Colorado citizens voted their pocketbooks on this one:
With 99 percent of the precincts counted early this morning, the Associated Press reported the split was 64 percent against the ballot measure, close to 612,000 votes, to 36 percent, about 350,000 votes, in favor.
Proposition 103 would have raised the state’s income tax rate from 4.63 percent to 5 percent, and the state’s sales and use tax rate from 2.9 percent to 3 percent, each for a period of five years, after which the tax hikes would expire.
It would have generated an estimated $3 billion during that period—all of which would have been directed to public schools, though the measure did not specify how the money would be allocated, from preschool through K-12 to college.
Billions for education were turned down by people who are not at all certain that the billions which the state school system currently spends is doing much good. 2 out of 3 votes were against the measure. The article goes on to note the variety of reasons the measure did not pass, but it would seem to come down to a very simple thing. People–even people in a purple state like Colorado are not particularly happy with the idea of giving the government even more of their money than they are currently.
South Dakota will not be voting on this in 2011, but we are slated to vote on a similar measure in 2012, as noted in this recent press release:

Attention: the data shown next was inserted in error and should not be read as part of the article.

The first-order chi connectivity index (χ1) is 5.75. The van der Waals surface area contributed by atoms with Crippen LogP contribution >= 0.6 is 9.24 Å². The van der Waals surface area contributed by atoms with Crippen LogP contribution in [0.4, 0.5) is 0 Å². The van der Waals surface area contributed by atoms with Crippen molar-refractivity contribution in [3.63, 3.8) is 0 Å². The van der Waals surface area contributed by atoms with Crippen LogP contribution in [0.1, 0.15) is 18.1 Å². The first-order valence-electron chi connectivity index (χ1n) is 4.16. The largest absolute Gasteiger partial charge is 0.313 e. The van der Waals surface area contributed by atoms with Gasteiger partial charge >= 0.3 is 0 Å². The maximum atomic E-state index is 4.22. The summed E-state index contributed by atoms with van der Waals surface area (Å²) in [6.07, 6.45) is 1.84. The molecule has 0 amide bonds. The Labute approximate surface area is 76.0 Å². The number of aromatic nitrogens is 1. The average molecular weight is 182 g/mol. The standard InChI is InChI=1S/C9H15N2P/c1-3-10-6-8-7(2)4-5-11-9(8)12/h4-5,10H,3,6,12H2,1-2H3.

Secretary of State Jason M. Gant just announced that officials from the South Dakota Education Association (SDEA) and the South Dakota Association of Health Care Organizations (SDAHO) appeared at his office today to turn in petitions for a measure to place a one percent sales tax increase on the ballot, with the purpose of the additional funds raised by the tax increase to go towards education and Medicaid. The measure is described in its title as “an initiated measure to increase state general sales and use taxes for additional K-12 public education and Medicaid funding.”
A few things are different between the states (the type of taxation, the fact that one measure also includes Medicare, etc) but the general idea is the same. Since the schools and teacher’s unions were unable to convince the respective state’s senators and representatives to pass the appropriate funding bills, these educators are going to take the matter straight to the people.
Unfortunately, things did not go so well in Colorado for the above-mentioned groups. Given the current state of education affairs in South Dakota and a growing body of evidence across the nation that teachers and other school employees are doing very well with regard to compensation when compared with their private sector peers, I think it improbable that South Dakotans will be amenable to an increase in taxation.
I will grant that coupling the Medicare funding with the school funding sweetens the pot a bit (seeing that such a move increases the number of people who will vote for the measure in support of their own self interest), but I do not know that even that will be enough.
Times are hard. They are going to get harder. Our public schools would do well to figure out how they can work more efficiently with what they have rather than asking, nay, demanding more from the already strapped taxpayers.